The other day on Deluxe Guitar I wrote a post about the synchronized 2-point tremolo found on the Fender American Deluxe Stratocaster. The synchronized 2-point tremolo is only half the equation when it comes to keeping your Stratocaster in tune. That’s why Fender staggered locking tuners come as standard equipment on the American Deluxe Stratocaster. They are not found from the factory on the American Standard Stratocaster but they can be purchased and installed as an aftermarket add-on.
First of all, if you’re not familiar with how locking tuning machines work let me explain. With a locking tuner you simply slide the string through a hole in the middle of the tuning post and pull the string as tight as you can with your hand. Then you turn a locking knob on the bottom of the tuner to clamp the string in place in the hole. After that you simply tune the string up to pitch and clip off the extra bit of string length. You are usually in tune within a half a turn of the locking tuner!
I absolutely love the locking tuners on my American Deluxe Strat for a number of reasons. The most obvious reason of course is the fact that they help keep the guitar in tune so well. They accomplish this by eliminating string slippage on the tuning post of the tuner. You never have to wind the string over itself with locking tuners and having no wraps on the tuning post eliminates snagging which can lead to tuning problems.
The thing I love the most about my locking tuners is the speed at which I can change the strings. If you’ve ever had a Floyd Rose locking bridge and nut system then you know what a pain in the ass it is to have to get out the wrenches, clip strings, tune, clamp, un-clamp, re-tune, clamp and eventually get your Floyd Rose in tune after severly crushing your strings at the nut. With the Fender locking tuners and the 2-point synchronized tremolo you simply pull the string through the bridge, across the nut, through the locking tuner, clamp the string, tune and clip. I can literally have my strings changed and tuned in 5 minutes. The convenience is simply unbelievable compared to conventional tuners or locking nut systems.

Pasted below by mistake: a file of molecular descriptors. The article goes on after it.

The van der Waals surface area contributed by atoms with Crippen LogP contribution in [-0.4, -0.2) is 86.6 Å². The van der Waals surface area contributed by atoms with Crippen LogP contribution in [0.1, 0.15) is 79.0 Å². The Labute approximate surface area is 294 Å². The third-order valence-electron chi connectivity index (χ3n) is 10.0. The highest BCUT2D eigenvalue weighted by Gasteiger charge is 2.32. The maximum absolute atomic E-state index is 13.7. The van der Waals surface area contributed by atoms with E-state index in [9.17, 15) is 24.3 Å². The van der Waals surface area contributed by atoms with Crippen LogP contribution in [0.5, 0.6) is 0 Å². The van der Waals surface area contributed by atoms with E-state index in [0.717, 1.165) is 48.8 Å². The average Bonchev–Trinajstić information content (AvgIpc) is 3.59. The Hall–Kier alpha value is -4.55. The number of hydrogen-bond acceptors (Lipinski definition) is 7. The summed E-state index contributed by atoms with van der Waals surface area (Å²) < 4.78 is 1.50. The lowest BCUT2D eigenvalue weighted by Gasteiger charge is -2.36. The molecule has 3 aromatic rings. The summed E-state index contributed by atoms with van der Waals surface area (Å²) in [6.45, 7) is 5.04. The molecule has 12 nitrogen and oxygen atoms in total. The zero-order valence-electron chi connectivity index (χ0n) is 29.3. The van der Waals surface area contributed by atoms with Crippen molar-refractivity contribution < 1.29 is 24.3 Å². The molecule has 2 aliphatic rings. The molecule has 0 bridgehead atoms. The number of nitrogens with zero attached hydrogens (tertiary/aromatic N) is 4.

Another thing that’s nicely designed on the Fender locking tuners is the stagger of the tuning posts. As the posts get farther from the neck they are shorter and closer to the headstock. This gives you a better angle for the string pull across the nut. By having a staggered design to the tuning posts Fender has been able to eliminate one of the string trees on the headstock of the Stratocaster. This also gives you better tuning stability.
I do have one tip when stringing your locking tuners. I like to have no windings at all touching the string post of my locking tuners. So I actually press down on the tremolo arm when I’m pulling the strings tight through the locking tuners. Then when I let up on the tremolo arm the string is almost in tune and I only have to turn the tuner 1/4 turn to be in tune. This makes it so the strings never wind around the post. They only touch the edge of the hole where the string inserts into the locking portion of the tuner. This has given me excellent tuning stability and once the strings are played on for about 30 minutes they hardly ever go back out of tune. I do use a some Big Bends Nut Sauce to lube the friction points at the bridge, nut and across the string tree and it really makes my tuning stable.
So if you purchase a Fender American Deluxe Stratocaster or American Deluxe V-Neck Stratocaster you’ll have locking tuners shipped with your guitar. You can purchase Fender Locking Tuners as a replacement for the tuners on all the other strats.